The aircraft was a single seater and with a very limited range so the journey consisted of series of hops across Europe, Africa and Asia. He pre-arranged landing places and fuel drops a few stops ahead and stayed overnight at various places along the way.

    The journey took several weeks and he describes the places, the people and his various adventures on the way.


  8. Actually my two uncles had aparently done this trip. My parents and them were living in london at the time, it might have been in the early 80’s or the latter part of the 70’s I’m not sure about this.


  9. In the 1977 season a somewhat eccentric surfer dude arrived at Arugam Bay.
    With a board and beard.
    Overland. By motorbike. Via Goa, India. Mannar.
    It seems he never went back again.
    To the Isle of Man (an island Nation near England).


  10. I have done this run in 1977. Visiting friends on the way it took me a month. 8565 miles,1050 litres of petrol, and a couple or so of hair raising moments.

    Liked by 1 person

  11. Slightly off the topic:
    Because I done this little trip by motor bike. Not a car or van. And not just from ‘London’, but from the Isle of Man.
    Because back home we are all bike and TT crazy. In 1977 that was a bit of an adventure I suppose.
    These days there are petrol sheds, repair places and DHL spare parts delivery services everywhere.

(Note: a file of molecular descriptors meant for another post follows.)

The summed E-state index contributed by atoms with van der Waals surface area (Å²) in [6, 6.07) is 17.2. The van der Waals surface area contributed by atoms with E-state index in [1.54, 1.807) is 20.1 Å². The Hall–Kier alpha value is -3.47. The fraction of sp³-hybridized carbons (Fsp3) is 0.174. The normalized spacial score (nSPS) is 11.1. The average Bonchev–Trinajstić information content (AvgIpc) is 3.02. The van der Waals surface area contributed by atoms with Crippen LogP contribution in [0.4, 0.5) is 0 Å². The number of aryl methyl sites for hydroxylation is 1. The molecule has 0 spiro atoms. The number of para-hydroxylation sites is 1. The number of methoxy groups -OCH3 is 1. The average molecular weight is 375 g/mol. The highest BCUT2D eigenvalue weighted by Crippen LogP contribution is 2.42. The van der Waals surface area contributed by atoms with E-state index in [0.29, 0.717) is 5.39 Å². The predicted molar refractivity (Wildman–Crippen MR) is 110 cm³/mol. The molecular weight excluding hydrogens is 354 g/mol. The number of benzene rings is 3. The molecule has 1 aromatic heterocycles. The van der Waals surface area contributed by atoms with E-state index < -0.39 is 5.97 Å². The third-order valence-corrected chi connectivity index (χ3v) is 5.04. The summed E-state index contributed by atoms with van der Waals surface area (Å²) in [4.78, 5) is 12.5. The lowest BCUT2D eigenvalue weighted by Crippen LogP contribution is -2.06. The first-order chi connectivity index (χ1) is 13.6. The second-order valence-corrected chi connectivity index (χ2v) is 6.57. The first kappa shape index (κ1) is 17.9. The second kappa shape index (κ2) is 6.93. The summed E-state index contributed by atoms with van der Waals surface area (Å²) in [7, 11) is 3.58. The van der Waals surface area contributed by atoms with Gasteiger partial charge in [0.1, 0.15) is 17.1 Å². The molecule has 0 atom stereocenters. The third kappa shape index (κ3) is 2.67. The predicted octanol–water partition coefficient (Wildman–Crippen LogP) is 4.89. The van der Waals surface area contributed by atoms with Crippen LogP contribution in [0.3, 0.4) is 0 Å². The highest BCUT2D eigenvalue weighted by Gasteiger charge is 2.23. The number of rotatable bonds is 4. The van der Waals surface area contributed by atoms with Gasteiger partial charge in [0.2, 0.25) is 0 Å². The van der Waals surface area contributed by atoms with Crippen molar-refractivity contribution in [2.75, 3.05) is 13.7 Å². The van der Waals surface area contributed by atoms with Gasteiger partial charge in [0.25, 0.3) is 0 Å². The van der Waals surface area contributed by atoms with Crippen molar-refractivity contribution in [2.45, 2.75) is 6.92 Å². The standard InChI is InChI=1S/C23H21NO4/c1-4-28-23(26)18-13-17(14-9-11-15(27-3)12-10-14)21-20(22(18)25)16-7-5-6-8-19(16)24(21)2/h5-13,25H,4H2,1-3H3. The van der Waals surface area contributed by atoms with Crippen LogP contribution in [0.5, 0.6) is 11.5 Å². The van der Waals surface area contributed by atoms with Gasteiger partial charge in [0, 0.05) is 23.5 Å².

The old Mannar Ferry was awesome.
    We are sad that it’s no more, incl. that last ill-fated attempt to re-resurrect the ro/ro service. From Tamil Nadu to ….Colombo (a bad political choice I feel).


    1. You mean Douglas to Liverpool, Dover Ostend Brussels, Aachen, Nurenburgh, Vienna,Zagreb, Edirne,Istanbul,,Erzermum,Zanjan,Sari,Bourjnord,Herat,Kandahar, Kabul, Peshawar, Ludhiana,Delhi,Bombay,Bangalore,Rameshwaram, and the good old ferry to Mannar. Bet you didnt have the hair raising experience of running across the sand ladder to the jetty where two canoes lashed together with boards bobbed about and when over acceleration would land you in the sea and under acceleration would bust your springs.
      I’ve done a lot of travelling but this was easily the most memorable and enjoyable experience of my lifetime.


    1. South of Bombay/Delhi there were no Europeans on the roads particularly on motor bikes! Container trucks stopped at Delhi complete with European drivers